Now however, that’s changed too. The social climate around gaming has developed for the better at a rate that still astonishes anyone who started playing in the late ‘80’s or early ‘90’s, to the point where the industry rivals Hollywood in terms of mainstream success and geriatrics are the new in-crowd. Online gaming communities have more members that the military forces of some countries these days, and with a multitude of sites and forums for every single system, genre and game, you’re never looking for a friend or opponent for long.
And there are other influences from outside the industry too. Saddest of all is the fact that a lot of the towns these places sprung up in are also dying. Growing prosperous during the Victorian era of leisure and excess, these towns dedicated their whole being to catering to the every whim of the visiting crowds, providing amusements and entertainment of every description on every street of their sun baked coastal environs. They were larger than life, Technicolor fever dreams of places, where a heightened sense of reality saturated every corner, and bright colours and slightly tacky decorations beamed as brightly as the ice-cream messed children populating their seafronts.
But with travel to mainland Europe becoming ever easier and ever cheaper since the ‘80’s, worldwide holiday destinations are available to all rather than just the privileged few, and the vast hordes of (largely) working class fun seekers who used to fuel these towns just aren’t turning up any more. The result is that these once vibrant places are decaying and empty, streets and amusement palaces now barren and lifeless apart from a few tired looking locals. The crowds, affluence, and self esteem of towns like this are vanishing at an astonishing rate, and the peeling paint and crumbling architecture of the buildings that were once a monument to glowing excess make it all the more tragic to watch as these places give up hope and wait to slowly fall into the sea.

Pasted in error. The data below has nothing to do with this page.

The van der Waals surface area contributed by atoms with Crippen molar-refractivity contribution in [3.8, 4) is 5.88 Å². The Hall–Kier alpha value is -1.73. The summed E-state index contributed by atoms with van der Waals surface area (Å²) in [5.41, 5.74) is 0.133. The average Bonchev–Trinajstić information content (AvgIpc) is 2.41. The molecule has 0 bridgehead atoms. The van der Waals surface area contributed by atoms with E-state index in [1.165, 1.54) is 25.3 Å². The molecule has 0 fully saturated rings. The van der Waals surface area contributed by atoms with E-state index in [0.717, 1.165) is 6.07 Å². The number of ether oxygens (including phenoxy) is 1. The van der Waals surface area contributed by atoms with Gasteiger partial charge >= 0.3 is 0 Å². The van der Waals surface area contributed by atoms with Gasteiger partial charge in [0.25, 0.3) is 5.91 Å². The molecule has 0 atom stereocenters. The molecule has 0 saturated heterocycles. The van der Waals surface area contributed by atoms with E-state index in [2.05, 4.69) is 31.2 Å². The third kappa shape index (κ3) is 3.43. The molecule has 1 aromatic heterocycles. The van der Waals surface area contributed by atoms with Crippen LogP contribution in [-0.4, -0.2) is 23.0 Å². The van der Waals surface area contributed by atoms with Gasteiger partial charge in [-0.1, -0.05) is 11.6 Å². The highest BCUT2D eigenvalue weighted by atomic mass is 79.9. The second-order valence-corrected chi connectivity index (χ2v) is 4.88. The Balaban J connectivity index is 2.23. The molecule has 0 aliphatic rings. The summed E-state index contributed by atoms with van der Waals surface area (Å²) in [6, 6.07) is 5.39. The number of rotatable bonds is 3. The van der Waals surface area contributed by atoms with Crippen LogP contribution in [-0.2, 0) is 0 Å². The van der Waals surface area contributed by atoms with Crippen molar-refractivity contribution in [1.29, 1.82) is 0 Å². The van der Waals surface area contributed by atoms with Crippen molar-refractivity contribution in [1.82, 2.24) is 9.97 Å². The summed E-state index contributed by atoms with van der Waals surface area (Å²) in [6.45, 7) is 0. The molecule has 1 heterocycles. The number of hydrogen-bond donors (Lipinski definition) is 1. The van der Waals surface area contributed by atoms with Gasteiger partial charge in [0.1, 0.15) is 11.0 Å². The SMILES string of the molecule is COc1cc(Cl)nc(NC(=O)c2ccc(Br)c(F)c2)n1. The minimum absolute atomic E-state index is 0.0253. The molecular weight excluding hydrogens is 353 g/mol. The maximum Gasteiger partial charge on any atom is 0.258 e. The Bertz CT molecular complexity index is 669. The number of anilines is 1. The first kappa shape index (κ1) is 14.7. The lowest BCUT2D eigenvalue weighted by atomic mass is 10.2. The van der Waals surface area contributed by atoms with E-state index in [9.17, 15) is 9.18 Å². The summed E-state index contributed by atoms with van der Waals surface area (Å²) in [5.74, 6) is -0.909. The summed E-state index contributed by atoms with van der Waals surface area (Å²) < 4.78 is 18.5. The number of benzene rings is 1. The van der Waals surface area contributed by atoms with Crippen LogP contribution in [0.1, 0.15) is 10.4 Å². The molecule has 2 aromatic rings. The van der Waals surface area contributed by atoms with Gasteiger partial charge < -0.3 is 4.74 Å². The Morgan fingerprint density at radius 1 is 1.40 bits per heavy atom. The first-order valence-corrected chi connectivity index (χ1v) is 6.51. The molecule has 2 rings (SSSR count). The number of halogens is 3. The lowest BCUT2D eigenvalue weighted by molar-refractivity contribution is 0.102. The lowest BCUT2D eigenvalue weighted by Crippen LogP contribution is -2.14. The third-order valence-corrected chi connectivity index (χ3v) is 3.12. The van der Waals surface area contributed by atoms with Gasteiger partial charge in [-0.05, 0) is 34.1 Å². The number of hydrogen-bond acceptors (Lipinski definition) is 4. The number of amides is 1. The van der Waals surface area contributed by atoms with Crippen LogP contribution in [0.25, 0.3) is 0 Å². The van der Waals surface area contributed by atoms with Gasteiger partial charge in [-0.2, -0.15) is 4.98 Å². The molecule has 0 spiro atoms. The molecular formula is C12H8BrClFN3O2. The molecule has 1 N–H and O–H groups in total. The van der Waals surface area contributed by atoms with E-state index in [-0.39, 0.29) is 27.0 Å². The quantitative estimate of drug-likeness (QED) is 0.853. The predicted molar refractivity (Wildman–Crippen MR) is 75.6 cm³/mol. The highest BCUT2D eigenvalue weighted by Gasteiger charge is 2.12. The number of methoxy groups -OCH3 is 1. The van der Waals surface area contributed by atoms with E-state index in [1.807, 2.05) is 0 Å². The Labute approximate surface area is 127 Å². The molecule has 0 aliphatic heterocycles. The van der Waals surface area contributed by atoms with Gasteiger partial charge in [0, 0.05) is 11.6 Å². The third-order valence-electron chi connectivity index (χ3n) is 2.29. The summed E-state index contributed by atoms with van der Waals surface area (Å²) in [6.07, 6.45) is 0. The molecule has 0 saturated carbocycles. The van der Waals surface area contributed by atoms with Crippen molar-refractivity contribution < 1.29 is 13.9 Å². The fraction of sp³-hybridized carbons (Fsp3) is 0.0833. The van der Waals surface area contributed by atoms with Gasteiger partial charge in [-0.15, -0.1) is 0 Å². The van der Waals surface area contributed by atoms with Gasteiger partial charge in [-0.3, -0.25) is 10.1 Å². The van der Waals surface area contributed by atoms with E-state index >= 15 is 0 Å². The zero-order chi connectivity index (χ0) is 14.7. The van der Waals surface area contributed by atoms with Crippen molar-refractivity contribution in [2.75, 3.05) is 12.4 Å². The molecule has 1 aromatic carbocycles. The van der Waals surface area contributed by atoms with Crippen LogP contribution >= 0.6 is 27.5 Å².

And with the success and optimism of the leisure towns go the arcades.
Of course, Japan famously still has a very healthy arcade scene without any need to rely on the prosperity of such areas, but they also have a far longer established gaming tradition in their mainstream culture, and partly as a result, a more outgoing attitude towards the activity.
I find that Westerners, particularly the British, have a more apathetic attitude towards their leisure time, preferring to take what they see as the more hassle-free option of either staying at home for their gaming or spending their time when out sitting in a pub. It’s a much more passive approach towards their free time, and it’s rare that the effort to combine the activity of gaming with their time out of the house is ever made.
And now you’re screaming, “Shut up Dave! This is sad, but you negated all need for arcades with your finely crafted words but a few paragraphs ago . Well done on pwning yourself.”. But you’re wrong.